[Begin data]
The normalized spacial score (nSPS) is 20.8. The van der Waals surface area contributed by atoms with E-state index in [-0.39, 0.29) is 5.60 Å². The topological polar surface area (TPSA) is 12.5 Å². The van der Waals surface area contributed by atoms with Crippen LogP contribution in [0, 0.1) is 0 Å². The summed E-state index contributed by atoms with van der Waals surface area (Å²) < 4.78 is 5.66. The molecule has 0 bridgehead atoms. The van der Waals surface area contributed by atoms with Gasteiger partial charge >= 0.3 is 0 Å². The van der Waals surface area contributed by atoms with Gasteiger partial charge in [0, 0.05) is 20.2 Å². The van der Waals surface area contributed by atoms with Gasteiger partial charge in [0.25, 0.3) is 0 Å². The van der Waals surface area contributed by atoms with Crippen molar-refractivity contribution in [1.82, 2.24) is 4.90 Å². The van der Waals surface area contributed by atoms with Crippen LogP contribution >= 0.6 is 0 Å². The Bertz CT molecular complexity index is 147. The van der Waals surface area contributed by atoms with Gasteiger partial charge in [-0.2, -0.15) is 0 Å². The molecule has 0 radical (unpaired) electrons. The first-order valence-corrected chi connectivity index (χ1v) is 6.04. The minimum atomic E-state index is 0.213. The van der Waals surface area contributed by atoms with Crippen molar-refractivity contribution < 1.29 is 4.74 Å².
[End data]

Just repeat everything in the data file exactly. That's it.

The normalized spacial score (nSPS) is 20.8. The van der Waals surface area contributed by atoms with E-state index in [-0.39, 0.29) is 5.60 Å². The topological polar surface area (TPSA) is 12.5 Å². The van der Waals surface area contributed by atoms with Crippen LogP contribution in [0, 0.1) is 0 Å². The summed E-state index contributed by atoms with van der Waals surface area (Å²) < 4.78 is 5.66. The molecule has 0 bridgehead atoms. The van der Waals surface area contributed by atoms with Gasteiger partial charge >= 0.3 is 0 Å². The van der Waals surface area contributed by atoms with Gasteiger partial charge in [0, 0.05) is 20.2 Å². The van der Waals surface area contributed by atoms with Gasteiger partial charge in [0.25, 0.3) is 0 Å². The van der Waals surface area contributed by atoms with Crippen molar-refractivity contribution in [1.82, 2.24) is 4.90 Å². The van der Waals surface area contributed by atoms with Crippen LogP contribution >= 0.6 is 0 Å². The Bertz CT molecular complexity index is 147. The van der Waals surface area contributed by atoms with Gasteiger partial charge in [-0.2, -0.15) is 0 Å². The molecule has 0 radical (unpaired) electrons. The first-order valence-corrected chi connectivity index (χ1v) is 6.04. The minimum atomic E-state index is 0.213. The van der Waals surface area contributed by atoms with Crippen molar-refractivity contribution < 1.29 is 4.74 Å².